Australian researchers are working on one step of the process that could see quantum information teleporting around the world instantaneously.

A local team has developed a way for superconducting quantum chips to talk to each other over large distances through an optical fibre.

It is just one of the part of the quantum entanglement and teleportation puzzle – and is a key step toward building a global quantum internet using quantum repeaters.

The idea makes use of the tiny magnetic fields generated by quantum chips to alter the properties of an optical cavity, via a magnetostrictive material.

A material that is “magnetostrictive” physically expands in the presence of a magnetic field.

By using this, the team was able to show how the magnetic fields from the quantum chips can effectively speak via the optical cavity and connected optical fibre, through to a distant superconducting chip in a lab located elsewhere.

“Quantum cryptography, the secret transfer of information over optical fibres that is protected via the laws of quantum mechanics, is one application of quantum science and technology that already has commercial applications,” said Professor Jason Twamley from the ARC Centre of Excellence for Engineered Quantum Systems (EQUS) at Macquarie University.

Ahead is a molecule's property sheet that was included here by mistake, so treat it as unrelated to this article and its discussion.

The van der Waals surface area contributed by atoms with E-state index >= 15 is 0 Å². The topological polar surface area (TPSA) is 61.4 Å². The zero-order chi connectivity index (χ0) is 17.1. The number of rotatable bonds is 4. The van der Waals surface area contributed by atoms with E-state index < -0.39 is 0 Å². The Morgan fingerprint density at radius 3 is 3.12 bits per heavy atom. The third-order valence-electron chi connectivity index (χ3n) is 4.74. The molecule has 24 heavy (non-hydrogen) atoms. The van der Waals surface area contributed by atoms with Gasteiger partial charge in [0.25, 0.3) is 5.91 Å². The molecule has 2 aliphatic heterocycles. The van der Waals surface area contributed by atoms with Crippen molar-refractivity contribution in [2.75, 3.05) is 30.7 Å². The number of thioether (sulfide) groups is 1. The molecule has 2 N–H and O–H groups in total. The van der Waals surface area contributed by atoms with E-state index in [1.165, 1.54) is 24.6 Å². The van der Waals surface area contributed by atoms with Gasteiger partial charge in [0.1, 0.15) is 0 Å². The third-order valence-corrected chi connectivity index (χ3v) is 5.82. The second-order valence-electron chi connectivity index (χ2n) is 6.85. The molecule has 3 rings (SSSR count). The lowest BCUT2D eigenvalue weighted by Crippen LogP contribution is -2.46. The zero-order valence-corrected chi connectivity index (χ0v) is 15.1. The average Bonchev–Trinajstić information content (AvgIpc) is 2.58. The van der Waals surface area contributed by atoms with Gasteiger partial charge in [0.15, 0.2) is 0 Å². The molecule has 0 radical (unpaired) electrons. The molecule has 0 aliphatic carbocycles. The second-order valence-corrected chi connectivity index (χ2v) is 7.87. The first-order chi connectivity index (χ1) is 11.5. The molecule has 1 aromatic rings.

He worked on the project along with Macquarie colleague Dr Keyu Xia and Dr Michael Vanner from the the University of Queensland.

“Superconducting quantum chips are one of the most promising areas of development to become the hardware for tomorrow’s quantum computers,” Twamley said.

“Our superconducting/optical interface will help plug these chips together over large distances.

“This and other applications, such as quantum computing, quantum teleportation and quantum sensing, would benefit greatly from the ability to connect up quantum devices over long distance, for example, if they could plug in to a quantum internet.

“Our hybrid-quantum system approach allows us to take advantage of both the power of quantum computing with superconducting circuits and existing low-loss high-speed optical telecommunications technology,” said Dr Vanner.

“It’s a very exciting direction, quantum technology certainly has a bright future,” said Dr Xia.

The paper “An opto-magneto-mechanical quantum interface between distant superconducting qubits” has been published in the journal Scientific Reports.